LAS VEGAS (CBS / AP) — Las Vegas triple murder suspect Ammar Harris has a smirk on his face in a 90-second YouTube video that shows him flashing a thick stack of $100 bills.
The video is just one of many online displays of bravado being examined by police in which Harris boasts of a high-rolling lifestyle of luxury cars, prostitutes and boat trips with scantily clad women. The 26-year-old is the subject of a multi-state manhunt after a Maserati driver was shot dead on the Las Vegas Strip last Thursday and a taxi driver and passenger died in the fiery chain reaction crash that followed.
Wearing a red baseball cap and crisp white shirt with flashy sunglasses tucked in the collar, Harris asks nonchalantly whether viewers will “help me count something,” and then fans out a stack of bills.
The video he took of himself in a bathroom cuts away to a pile of cash on the counter; Harris drops a bill and says “50.”
“I could keep going, I could keep going … but like, I don’t feel like countin’ anymore,” he says. “I got another bag. But I think I proved my (expletive) point.”
Las Vegas Police Officer Bill Cassell declined to comment on the video, saying it was open to the interpretation of individual viewers. But he said detectives are getting plenty of leads on Harris, whose face is splashed across billboards along Las Vegas freeways.
“I’m sure the widespread publicity, as well as the blatant, heinous nature of the crime, is motivating people to contact us,” Cassell said.
Authorities believe Harris shot from a Range Rover he was riding in along with Tineesha Lashun Howard, a 22-year-old from Miami who has been arrested multiple times on charges including prostitution, trespassing, possession of a stolen vehicle and grand larceny. Police have named Howard, who also goes by the name Yenesis “Yeni” Alfonzo, a person of interest in the case.
Harris was arrested last year in Las Vegas in a 2010 prostitution case using the name Ammar Asim Faruq Harris. He was charged with robbery, sexual assault, kidnapping and coercion with a weapon, and police sought charges of pandering by force and felon in possession of concealed weapon. Court records show that case was dismissed last June.
But while the courts haven’t convicted him of pimping, his bold social media persona suggests otherwise.
In Twitter postings attributed to Harris and reviewed by the Las Vegas Review-Journal before the feed was apparently disabled Tuesday, Harris brags that his house is full of women, and they’re all paying him. In one August post quoted by the newspaper, he writes, “there’s nothing wrong with paying for (sex)…as long as you paying one of my (women).”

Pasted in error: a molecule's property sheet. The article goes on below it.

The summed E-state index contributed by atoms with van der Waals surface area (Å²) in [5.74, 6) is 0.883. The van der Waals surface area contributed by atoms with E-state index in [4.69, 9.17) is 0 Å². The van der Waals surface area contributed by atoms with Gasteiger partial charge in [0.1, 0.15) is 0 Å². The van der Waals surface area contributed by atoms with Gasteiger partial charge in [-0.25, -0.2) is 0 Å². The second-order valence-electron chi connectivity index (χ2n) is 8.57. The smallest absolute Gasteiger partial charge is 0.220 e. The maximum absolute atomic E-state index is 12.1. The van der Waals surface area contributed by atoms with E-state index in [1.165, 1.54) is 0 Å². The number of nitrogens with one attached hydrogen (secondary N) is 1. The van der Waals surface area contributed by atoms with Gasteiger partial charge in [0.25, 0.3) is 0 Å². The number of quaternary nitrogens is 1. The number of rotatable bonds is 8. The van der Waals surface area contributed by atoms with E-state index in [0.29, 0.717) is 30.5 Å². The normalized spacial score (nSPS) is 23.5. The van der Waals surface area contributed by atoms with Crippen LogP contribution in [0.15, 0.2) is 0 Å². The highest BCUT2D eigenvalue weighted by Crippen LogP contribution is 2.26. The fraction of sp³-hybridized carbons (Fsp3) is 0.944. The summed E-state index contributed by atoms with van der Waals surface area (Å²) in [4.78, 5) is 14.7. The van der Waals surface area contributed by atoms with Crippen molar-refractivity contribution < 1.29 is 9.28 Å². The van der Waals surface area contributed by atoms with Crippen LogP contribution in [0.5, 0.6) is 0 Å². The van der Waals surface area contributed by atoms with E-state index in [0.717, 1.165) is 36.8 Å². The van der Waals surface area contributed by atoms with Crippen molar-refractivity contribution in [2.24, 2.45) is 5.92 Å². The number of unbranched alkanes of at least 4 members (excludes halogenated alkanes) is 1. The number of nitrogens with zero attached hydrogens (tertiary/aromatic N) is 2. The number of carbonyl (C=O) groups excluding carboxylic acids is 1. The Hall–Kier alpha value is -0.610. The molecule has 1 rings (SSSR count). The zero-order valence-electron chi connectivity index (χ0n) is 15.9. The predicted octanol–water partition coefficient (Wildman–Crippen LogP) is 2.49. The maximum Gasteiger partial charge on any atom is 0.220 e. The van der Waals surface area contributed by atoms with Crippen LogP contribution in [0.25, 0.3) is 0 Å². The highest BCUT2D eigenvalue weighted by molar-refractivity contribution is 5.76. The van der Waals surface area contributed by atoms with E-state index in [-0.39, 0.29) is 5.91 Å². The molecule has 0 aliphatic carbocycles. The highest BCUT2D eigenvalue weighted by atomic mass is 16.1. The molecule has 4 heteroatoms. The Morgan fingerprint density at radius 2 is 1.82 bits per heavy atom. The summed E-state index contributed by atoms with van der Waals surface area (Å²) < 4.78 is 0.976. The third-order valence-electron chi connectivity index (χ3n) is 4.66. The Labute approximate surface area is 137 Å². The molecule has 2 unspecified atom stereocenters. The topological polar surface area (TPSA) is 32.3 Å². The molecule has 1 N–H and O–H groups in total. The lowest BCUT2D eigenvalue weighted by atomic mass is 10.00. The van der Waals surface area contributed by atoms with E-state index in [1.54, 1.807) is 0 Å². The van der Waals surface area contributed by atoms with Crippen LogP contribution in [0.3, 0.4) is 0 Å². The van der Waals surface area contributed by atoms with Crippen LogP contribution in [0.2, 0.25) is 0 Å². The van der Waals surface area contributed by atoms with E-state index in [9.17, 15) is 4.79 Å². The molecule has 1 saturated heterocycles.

Harris posts pictures of a Bentley and an Aston Martin, and mug shots from his own arrests. Harris was convicted in South Carolina in 2004 of felony possession with intent to sell a stolen pistol and convicted in Atlanta of a misdemeanor marijuana possession charge.
Harris also discusses plans for his own birthday party aboard a boat on the Atlantic Ocean, complete with a $1,000 bikini contest.
The fast life Harris boasts of is not unlike the online persona projected by 27-year-old shooting victim Kenneth Wayne Cherry Jr., an aspiring rapper from Oakland.
Cherry, who went by the stage name “Kenny Clutch,” is seen in a YouTube video driving his luxury car down the Strip and rapping about a “Maserati, paid 120 for it.”
Police say the two argued in the valet area of the Aria casino before dawn Thursday. The dispute took a deadly turn in the tourist corridor when shots were fired from a Range Rover and into Cherry’s Maserati, which sped forward through a red light and slammed into a taxi.
The taxi exploded, killing 62-year-old driver Michael Boldon and 48-year-old passenger Sandra Sutton-Wasmund, a businesswoman visiting from Maple Valley, Wash. Four other cars crashed, injuring several other people and closing the intersection in the heart of Las Vegas for an entire day.
Police found the Range Rover two days later parked at the gated Las Vegas apartment complex where Harris lived, but there was no sign of Harris.
(Copyright 2013 by CBS San Francisco. All Rights Reserved. This material may not be published, broadcast, rewritten, or redistributed.)